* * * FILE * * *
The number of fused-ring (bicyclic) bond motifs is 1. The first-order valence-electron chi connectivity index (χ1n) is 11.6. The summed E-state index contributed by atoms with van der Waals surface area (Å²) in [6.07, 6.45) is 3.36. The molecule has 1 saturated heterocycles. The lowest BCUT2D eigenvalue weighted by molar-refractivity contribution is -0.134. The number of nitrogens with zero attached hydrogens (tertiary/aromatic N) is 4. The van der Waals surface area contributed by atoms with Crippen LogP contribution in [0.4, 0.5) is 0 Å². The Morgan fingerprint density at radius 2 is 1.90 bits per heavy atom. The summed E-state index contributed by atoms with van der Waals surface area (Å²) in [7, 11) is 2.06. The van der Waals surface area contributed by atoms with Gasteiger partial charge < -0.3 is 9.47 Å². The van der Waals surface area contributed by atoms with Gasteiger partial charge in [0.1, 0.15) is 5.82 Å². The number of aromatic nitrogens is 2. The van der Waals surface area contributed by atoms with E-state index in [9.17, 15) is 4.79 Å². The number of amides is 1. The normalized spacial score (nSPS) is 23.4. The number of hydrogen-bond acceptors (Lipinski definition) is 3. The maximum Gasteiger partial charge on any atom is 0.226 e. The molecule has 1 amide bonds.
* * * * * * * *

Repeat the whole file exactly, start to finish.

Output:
The number of fused-ring (bicyclic) bond motifs is 1. The first-order valence-electron chi connectivity index (χ1n) is 11.6. The summed E-state index contributed by atoms with van der Waals surface area (Å²) in [6.07, 6.45) is 3.36. The molecule has 1 saturated heterocycles. The lowest BCUT2D eigenvalue weighted by molar-refractivity contribution is -0.134. The number of nitrogens with zero attached hydrogens (tertiary/aromatic N) is 4. The van der Waals surface area contributed by atoms with Crippen LogP contribution in [0.4, 0.5) is 0 Å². The Morgan fingerprint density at radius 2 is 1.90 bits per heavy atom. The summed E-state index contributed by atoms with van der Waals surface area (Å²) in [7, 11) is 2.06. The van der Waals surface area contributed by atoms with Gasteiger partial charge < -0.3 is 9.47 Å². The van der Waals surface area contributed by atoms with Gasteiger partial charge in [0.1, 0.15) is 5.82 Å². The number of aromatic nitrogens is 2. The van der Waals surface area contributed by atoms with E-state index in [9.17, 15) is 4.79 Å². The number of amides is 1. The normalized spacial score (nSPS) is 23.4. The number of hydrogen-bond acceptors (Lipinski definition) is 3. The maximum Gasteiger partial charge on any atom is 0.226 e. The molecule has 1 amide bonds.